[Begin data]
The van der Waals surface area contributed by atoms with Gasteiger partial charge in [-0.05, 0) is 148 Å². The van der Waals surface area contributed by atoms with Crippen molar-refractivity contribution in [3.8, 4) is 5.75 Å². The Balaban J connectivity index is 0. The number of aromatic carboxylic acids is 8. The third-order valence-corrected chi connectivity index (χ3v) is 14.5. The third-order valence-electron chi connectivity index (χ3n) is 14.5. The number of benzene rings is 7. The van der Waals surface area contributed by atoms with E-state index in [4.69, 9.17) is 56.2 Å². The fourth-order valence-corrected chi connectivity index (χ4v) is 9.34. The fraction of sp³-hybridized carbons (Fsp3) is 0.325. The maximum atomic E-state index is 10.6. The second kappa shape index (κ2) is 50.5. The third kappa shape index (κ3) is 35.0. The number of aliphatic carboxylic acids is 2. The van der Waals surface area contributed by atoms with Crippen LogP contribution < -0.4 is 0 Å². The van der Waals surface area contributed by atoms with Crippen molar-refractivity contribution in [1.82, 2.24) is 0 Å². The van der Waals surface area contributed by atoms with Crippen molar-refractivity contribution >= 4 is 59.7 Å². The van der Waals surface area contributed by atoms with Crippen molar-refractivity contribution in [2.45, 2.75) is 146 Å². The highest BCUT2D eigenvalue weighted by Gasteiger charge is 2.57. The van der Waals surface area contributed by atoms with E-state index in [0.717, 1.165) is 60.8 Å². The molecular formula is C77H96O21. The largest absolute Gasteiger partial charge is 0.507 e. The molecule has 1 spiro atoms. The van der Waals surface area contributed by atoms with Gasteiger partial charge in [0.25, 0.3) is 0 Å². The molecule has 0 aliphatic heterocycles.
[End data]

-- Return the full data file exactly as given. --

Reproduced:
The van der Waals surface area contributed by atoms with Gasteiger partial charge in [-0.05, 0) is 148 Å². The van der Waals surface area contributed by atoms with Crippen molar-refractivity contribution in [3.8, 4) is 5.75 Å². The Balaban J connectivity index is 0. The number of aromatic carboxylic acids is 8. The third-order valence-corrected chi connectivity index (χ3v) is 14.5. The third-order valence-electron chi connectivity index (χ3n) is 14.5. The number of benzene rings is 7. The van der Waals surface area contributed by atoms with E-state index in [4.69, 9.17) is 56.2 Å². The fourth-order valence-corrected chi connectivity index (χ4v) is 9.34. The fraction of sp³-hybridized carbons (Fsp3) is 0.325. The maximum atomic E-state index is 10.6. The second kappa shape index (κ2) is 50.5. The third kappa shape index (κ3) is 35.0. The number of aliphatic carboxylic acids is 2. The van der Waals surface area contributed by atoms with Crippen LogP contribution < -0.4 is 0 Å². The van der Waals surface area contributed by atoms with Crippen molar-refractivity contribution in [1.82, 2.24) is 0 Å². The van der Waals surface area contributed by atoms with Crippen molar-refractivity contribution >= 4 is 59.7 Å². The van der Waals surface area contributed by atoms with Crippen molar-refractivity contribution in [2.45, 2.75) is 146 Å². The highest BCUT2D eigenvalue weighted by Gasteiger charge is 2.57. The van der Waals surface area contributed by atoms with E-state index in [0.717, 1.165) is 60.8 Å². The molecular formula is C77H96O21. The largest absolute Gasteiger partial charge is 0.507 e. The molecule has 1 spiro atoms. The van der Waals surface area contributed by atoms with Gasteiger partial charge in [0.25, 0.3) is 0 Å². The molecule has 0 aliphatic heterocycles.